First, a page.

“Roe v. Wade,” Chief Justice William Rehnquist wrote in 1992, “stands as a sort of judicial Potemkin Village, which may be pointed out to passers-by as a monument to the importance of adhering to precedent. But behind the facade, an entirely new method of analysis, without any roots in constitutional law, is imported to decide the constitutionality of state laws regulating abortion.”
Rehnquist was dissenting in Planned Parenthood of Southeastern Pennsylvania v. Casey, the landmark case in which the court “reaffirmed” the “essential holding” of Roe. The word “reaffirm,” to a three-judge plurality, meant “completely rewrite.” Casey replaced Roe’s strict protection of choice as a “fundamental right” with a standard that no one can honestly claim to understand.
That vague standard—called the “undue burden” test—will be on the line this term. On Friday, the Court granted cert in a case called Whole Women’s Health v. Cole. The Fifth Circuit upheld a Texas law that would shutter 75 percent of the health facilities providing abortions in the state; the Court will now decide whether that law can stand.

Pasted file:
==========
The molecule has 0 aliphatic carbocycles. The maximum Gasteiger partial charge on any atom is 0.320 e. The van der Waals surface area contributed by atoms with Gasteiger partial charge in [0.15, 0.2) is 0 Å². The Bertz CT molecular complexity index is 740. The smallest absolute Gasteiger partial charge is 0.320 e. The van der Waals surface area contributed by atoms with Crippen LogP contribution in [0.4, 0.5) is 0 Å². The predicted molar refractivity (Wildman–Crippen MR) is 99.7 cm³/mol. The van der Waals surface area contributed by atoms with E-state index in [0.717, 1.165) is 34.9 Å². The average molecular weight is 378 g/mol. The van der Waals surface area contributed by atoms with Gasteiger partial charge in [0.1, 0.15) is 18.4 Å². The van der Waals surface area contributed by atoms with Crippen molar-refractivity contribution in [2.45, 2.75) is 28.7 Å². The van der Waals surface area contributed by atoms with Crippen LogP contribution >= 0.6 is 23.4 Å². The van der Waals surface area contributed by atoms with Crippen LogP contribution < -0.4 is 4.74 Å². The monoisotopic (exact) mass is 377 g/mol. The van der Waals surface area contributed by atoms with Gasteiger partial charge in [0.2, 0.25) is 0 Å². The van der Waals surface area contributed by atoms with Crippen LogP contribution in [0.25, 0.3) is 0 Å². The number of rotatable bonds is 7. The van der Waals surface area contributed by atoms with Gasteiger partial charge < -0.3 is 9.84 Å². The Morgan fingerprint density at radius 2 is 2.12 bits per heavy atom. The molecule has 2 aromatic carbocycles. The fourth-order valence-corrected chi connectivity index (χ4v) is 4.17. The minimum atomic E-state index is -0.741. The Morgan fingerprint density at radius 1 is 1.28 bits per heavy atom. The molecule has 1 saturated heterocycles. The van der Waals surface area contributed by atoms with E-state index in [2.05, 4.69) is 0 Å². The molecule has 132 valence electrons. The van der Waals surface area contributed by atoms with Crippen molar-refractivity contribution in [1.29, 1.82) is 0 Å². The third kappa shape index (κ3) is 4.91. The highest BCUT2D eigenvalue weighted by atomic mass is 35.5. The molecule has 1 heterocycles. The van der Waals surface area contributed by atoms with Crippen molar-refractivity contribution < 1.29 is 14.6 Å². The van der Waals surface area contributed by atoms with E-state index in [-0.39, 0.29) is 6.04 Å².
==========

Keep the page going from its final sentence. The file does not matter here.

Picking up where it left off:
Texas, in 2013, passed (over Wendy Davis’s memorable filibuster) a law called H.B.2. The statute imposed two new requirements on abortion facilities: First, doctors performing abortions must have “admitting privileges” at a hospital within 30 miles of the clinic, and, second, clinics must meet all the requirements for “ambulatory surgical centers” (ASCs). Those standards govern things like the width of hallways and other architectural features. It also can require expensive renovations to comply with, which may in fact be impossible to meet without finding or building a new structure.